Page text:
has an unusually large budget for construction, with 16% of the
work-force employed there.) Imported logs are made into plywood, which
is then used for molds while pouring concrete. Often, after being used
once or twice, they are incinerated.

Waribashi (disposable wooden chopsticks) waste the second greatest
amount of wood. The use of waribashi began in the 1870's. At that time
they were made from scraps left by woodworkers. But now, about 410,000
cubic meters of timber are cut every year just to make waribashi. Japan
consumes 130,000,000 waribashi everyday, 11,000,000,000 pairs a year.

Because Japan's technology is so advanced, and because it's traditional
lifestyle was not a wasteful one, surely this problem can be improved.
A substitute should be available to make concrete forms, waribashi,
paper and cardboard, rather than using irreplaceable rainforest trees.
How can we help?

Perhaps, most importantly, be aware of such issues, and share your
knowledge with other people. In times where governments are failing to
find a solution, it's the responsibility of the people to make change
happen.

And, an easy way to make a big difference is to refuse waribashi when
they are offered to you in stores and restaurants. Carry your own
chopsticks with you!


http://www.geocities.com/green_in_ja...waribashi.html

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Old 22-05-2006, 05:48 AM posted to alt.food.sushi
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Default Japan faces chopsticks crisis

" Carry your own
chopsticks with you!"



I do.

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Old 22-05-2006, 08:36 PM posted to alt.food.sushi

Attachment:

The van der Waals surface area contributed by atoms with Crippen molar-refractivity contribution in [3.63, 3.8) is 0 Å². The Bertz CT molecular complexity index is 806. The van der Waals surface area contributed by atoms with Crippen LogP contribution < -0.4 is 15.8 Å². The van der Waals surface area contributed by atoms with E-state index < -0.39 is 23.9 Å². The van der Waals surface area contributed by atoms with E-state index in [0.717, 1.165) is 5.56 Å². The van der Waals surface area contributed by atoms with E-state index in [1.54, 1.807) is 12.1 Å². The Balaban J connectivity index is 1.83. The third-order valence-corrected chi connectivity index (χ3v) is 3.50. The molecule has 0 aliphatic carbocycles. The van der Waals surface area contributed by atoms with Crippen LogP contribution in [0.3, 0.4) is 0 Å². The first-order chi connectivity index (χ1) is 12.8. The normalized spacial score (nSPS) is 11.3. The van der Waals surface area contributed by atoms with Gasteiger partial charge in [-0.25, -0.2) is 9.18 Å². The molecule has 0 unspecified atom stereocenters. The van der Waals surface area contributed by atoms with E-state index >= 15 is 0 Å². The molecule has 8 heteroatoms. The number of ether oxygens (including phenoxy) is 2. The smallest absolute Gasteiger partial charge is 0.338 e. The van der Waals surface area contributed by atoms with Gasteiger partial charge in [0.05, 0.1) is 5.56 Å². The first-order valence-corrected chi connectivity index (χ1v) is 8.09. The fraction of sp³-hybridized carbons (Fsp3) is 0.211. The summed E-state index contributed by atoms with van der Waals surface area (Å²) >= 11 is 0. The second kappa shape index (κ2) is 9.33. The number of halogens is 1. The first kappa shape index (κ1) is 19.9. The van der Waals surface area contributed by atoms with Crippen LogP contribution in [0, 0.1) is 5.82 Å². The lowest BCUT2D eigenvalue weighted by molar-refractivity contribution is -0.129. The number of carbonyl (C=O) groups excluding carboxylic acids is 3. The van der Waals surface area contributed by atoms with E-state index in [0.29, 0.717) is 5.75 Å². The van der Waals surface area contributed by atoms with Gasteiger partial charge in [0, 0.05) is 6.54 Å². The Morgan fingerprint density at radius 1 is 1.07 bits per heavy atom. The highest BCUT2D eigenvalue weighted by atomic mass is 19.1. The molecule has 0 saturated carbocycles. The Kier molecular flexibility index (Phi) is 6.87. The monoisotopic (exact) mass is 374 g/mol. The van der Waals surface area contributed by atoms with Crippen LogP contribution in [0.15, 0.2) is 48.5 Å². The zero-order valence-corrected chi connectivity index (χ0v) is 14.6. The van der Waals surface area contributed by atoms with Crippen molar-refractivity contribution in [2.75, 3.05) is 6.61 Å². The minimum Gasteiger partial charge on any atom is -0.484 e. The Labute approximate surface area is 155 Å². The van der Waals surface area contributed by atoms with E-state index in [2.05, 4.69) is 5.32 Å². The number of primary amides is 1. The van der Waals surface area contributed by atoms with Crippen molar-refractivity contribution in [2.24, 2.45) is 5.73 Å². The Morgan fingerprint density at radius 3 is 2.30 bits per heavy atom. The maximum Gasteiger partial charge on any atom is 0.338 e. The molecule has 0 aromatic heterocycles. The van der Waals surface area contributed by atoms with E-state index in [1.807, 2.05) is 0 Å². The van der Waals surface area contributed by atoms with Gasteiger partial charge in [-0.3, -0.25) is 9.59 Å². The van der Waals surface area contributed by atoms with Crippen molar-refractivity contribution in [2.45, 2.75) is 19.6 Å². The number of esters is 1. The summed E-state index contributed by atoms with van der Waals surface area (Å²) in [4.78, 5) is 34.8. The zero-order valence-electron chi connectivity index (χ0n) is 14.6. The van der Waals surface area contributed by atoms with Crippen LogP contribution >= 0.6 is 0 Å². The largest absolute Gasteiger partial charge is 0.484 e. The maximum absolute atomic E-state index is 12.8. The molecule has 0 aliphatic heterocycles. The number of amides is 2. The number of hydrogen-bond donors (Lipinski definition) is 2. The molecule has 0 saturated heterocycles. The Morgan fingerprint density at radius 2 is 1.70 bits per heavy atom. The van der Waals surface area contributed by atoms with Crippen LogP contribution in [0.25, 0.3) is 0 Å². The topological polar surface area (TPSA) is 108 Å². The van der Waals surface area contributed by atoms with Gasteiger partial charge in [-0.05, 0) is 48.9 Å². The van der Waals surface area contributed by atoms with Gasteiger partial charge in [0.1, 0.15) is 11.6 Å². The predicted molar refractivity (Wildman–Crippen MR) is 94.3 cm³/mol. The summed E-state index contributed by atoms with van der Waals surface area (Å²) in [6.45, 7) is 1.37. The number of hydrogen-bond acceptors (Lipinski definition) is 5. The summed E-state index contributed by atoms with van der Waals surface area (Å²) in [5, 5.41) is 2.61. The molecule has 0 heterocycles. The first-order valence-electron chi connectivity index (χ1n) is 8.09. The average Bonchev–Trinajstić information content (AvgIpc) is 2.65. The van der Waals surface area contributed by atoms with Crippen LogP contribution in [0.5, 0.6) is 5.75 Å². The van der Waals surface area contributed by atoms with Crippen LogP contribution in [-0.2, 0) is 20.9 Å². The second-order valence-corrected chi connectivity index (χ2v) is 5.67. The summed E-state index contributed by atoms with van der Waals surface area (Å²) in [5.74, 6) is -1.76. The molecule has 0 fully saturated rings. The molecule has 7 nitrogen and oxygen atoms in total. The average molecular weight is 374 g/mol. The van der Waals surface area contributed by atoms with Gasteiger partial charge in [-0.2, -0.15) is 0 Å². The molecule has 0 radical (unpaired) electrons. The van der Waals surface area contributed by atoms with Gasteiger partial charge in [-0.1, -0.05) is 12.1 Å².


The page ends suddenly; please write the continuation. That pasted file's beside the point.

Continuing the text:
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Default Japan faces chopsticks crisis


wrote in message
ups.com...
" Carry your own
chopsticks with you!"



I do.


Although I am not knowledgeable enough about the timber industry to fully
appreciate what
410,000 cubic meters annual consumption means comparatively, I agree that
the global consumption of timber as well
as all natural resources is probably too high. In the sense that it may
negatively affect our environment.
And perhaps we shouldn't be using disposable choptsticks.
On the other hand, perhaps we shouldn't be holding olympics either.

http://news.mongabay.com/2006/0501-papua.html

M





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Old 22-05-2006, 10:13 PM posted to alt.food.sushi
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Default Japan faces chopsticks crisis

it is NOT about the $$ ken.... it is about the trees.... was that not the
obvious issue?!


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Old 22-05-2006, 10:36 PM posted to alt.food.sushi
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Default Japan faces chopsticks crisis

Bimmerfan wrote: